“How old are you?” the woman barks at us.
“Er, 18 – no 20,” my cousin-in-law blurts out in a panic, even though the sign clearly states that only those under 16 must be accompanied by a parent or guardian.
The technician eyes her suspiciously. Luckily she’s with me and I look plenty old enough.
We are waiting to get our ears pieced, in my case the cartilage of my right ear.
“How old are you?”
The question comes again, directed at me this time.
“Umm, 34,” I admit quietly. A girl sniggers.
Midlife crisis for one?
I go through with it anyway, and am pleased with the result, although in hindsight, it wasn’t one of my best ideas as my toddler Maya keeps grabbing the stud. Ouch.
I’ve also been wondering why I decided to get it done, hoping to make sense of my uncharacteristic impetuosity.
Never a rebel and routinely cautious, this was a very un-Lindsay move.
Obviously it was fun going along with Mr R’s cousin, a decade-and-a-half my junior (she is in fact 20 and wasn’t lying).
But – on a more serious note – I always feel low this time of year and often find myself overcompensating.
I’ve never been diagnosed with Seasonal Affective Disorder (SAD), don’t think I have it and wouldn’t presume to speak for anyone who does.
Yet, usually optimistic, I invariably suffer with what I’ll call the January Blues. I find these early months – the bleak mid-winter – hard.
I suspect it’s a combination of the festivities shared with nearest and dearest being over, the short days and cold weather.
This year there’s the additional factor of a family bereavement. Mr R’s grandma passed away in the run-up to the holidays.
He says it feels like a “changing of the guard” and I recall experiencing this revelation when my last grandparent died.
Our parents are now the final line of defence and we in turn have moved up a rung on life’s ladder, which takes some getting your head around.
Moreover, I’ve given up the day job and gone freelance to look after my daughter.
Don’t get me wrong, I’m delighted to have the opportunity to do so and certain I made the right choice.
But nonetheless it’s a daunting prospect having been defined so much by my career as an adult.
And during my maternity leave, I periodically struggled to maintain a sense of self, so there’s some anxiety about falling into the same trap again.
From talking to friends, I can tell I’m not alone and there are plainly others far worse off.
The NHS estimates that one in 15 people in the UK is affected by SAD – also known as winter depression – between September and April.
Symptoms include a persistent low mood, feelings of guilt, craving carbohydrates, sleeping for longer than normal and finding it harder to get up in the morning.
While not completely understood, it’s often linked to reduced exposure to sunlight during the shorter days which may lead to lower levels of serotonin, the hormone that affects mood, or higher levels of melatonin which makes you feel sleepy.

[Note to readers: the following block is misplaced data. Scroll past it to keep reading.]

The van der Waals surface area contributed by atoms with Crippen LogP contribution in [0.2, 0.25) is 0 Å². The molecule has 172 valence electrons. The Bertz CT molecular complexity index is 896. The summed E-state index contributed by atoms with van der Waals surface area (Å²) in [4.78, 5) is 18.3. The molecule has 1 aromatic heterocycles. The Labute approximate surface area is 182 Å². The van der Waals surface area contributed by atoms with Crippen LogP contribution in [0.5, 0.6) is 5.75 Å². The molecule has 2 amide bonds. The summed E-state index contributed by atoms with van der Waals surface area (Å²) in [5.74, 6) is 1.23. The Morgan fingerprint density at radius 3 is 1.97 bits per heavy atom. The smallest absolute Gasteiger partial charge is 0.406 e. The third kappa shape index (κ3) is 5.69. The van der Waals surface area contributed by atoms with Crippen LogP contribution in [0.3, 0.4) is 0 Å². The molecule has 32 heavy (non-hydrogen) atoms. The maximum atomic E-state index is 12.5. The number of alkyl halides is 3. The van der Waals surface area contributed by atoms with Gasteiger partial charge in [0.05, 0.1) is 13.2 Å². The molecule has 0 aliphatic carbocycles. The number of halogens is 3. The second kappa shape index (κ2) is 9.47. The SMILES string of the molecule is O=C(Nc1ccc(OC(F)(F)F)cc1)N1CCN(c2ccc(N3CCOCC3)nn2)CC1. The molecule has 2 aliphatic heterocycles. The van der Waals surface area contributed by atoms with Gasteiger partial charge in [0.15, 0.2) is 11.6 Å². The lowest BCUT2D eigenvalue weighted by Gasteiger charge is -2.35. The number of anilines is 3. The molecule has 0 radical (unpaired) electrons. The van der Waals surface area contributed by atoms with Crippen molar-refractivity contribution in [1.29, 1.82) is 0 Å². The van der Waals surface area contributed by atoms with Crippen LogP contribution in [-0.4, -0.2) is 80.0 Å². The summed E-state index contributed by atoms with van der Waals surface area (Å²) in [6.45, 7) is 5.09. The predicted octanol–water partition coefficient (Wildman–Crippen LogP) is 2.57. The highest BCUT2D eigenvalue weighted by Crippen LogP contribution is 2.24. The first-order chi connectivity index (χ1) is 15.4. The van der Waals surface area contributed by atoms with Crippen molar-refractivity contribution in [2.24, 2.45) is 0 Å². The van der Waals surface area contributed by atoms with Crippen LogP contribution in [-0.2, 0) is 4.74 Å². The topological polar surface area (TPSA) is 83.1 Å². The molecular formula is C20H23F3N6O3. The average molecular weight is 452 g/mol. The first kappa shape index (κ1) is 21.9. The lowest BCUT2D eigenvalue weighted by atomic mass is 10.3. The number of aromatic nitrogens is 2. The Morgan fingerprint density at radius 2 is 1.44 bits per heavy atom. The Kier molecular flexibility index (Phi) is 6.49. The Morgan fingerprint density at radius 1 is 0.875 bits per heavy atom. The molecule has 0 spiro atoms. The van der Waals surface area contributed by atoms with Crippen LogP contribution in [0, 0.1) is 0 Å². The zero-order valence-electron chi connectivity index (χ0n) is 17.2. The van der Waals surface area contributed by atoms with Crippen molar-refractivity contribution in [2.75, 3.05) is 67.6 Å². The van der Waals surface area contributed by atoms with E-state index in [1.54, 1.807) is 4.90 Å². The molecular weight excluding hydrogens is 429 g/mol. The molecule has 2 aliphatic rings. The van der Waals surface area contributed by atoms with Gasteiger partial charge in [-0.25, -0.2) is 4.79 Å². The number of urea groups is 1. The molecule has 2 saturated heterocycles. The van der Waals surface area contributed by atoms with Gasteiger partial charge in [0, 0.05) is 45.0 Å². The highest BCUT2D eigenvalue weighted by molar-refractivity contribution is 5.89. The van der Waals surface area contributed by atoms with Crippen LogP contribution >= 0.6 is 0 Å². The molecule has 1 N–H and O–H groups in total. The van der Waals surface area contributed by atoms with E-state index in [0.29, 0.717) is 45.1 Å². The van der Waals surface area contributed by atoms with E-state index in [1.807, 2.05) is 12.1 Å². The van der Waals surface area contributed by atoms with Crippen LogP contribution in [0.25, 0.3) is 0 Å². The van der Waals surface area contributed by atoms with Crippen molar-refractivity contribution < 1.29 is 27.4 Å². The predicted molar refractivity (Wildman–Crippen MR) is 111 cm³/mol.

Additionally, lower light levels can disrupt the body’s internal clock and in some cases the problem can be genetic with SAD running in families.
According to charity the Mental Health Foundation, in some extreme cases, SAD is so disabling it requires continuous treatment throughout winter, while others may experience a milder form called sub-syndromal SAD.
Previously, I’ve rallied against my annual dip by throwing myself into work.
This year is obviously different, although I doubt I’ll have any problem keeping busy running after a 14-month-old.
But work comes with colleagues, whereas being a mum can be very lonely, so I’ll need to double down.
The NHS advice is to get as much natural sunlight as possible, do regular exercise and manage stress levels.
With that in mind, my plan is to get up and out early, walk everywhere I can and aim to fit in one good activity for Maya each day.
I’ve also picked my Urdu lessons and choir back up so as to dedicate some of my week solely to me.
But most importantly, I’m resolved not to be too hard on myself.
One of the things I find most frustrating about feeling blue is the acute awareness of how lucky I am.
There are so many people in desperate situations that I feel a fraud for even raising any of this.
But just because someone is unhappier than you, doesn’t mean you can’t be sad too.
No-one has a monopoly on emotion and often those of whom you would least expect it can be the hardest hit.
People are accomplished at putting on a brave face, but you can never truly know what’s going on behind closed doors.
I try to remember this day to day when I’m marching along with the pushchair.
Hardly anybody seems to say hello to each other in the street these days or have a chat at the bus stop.
And it’s a shame because a few words, a simple exchange with another human being, can – as I realised when on maternity leave – be just enough to get through a tough day.
My maternal grandma Netta Thom, a proud Aberdonian, was nicknamed Mrs Hello because she was forever speaking to passersby (whether she knew them or not).
I’m trying to take a leaf out of her book, trying to be a “rainbow in someone’s cloud”, as writer and activist Maya Angelou put it.
Yes, sometimes people scurry past, but most are pleasantly surprised.
It’s not a bad way to approach life.
There are lots of clouds around, especially this time of year. We could do with some more rainbows.
Lindsay Razaq is a journalist who most recently worked as the P&J’s Westminster political correspondent and now combines freelance writing with being a first-time mum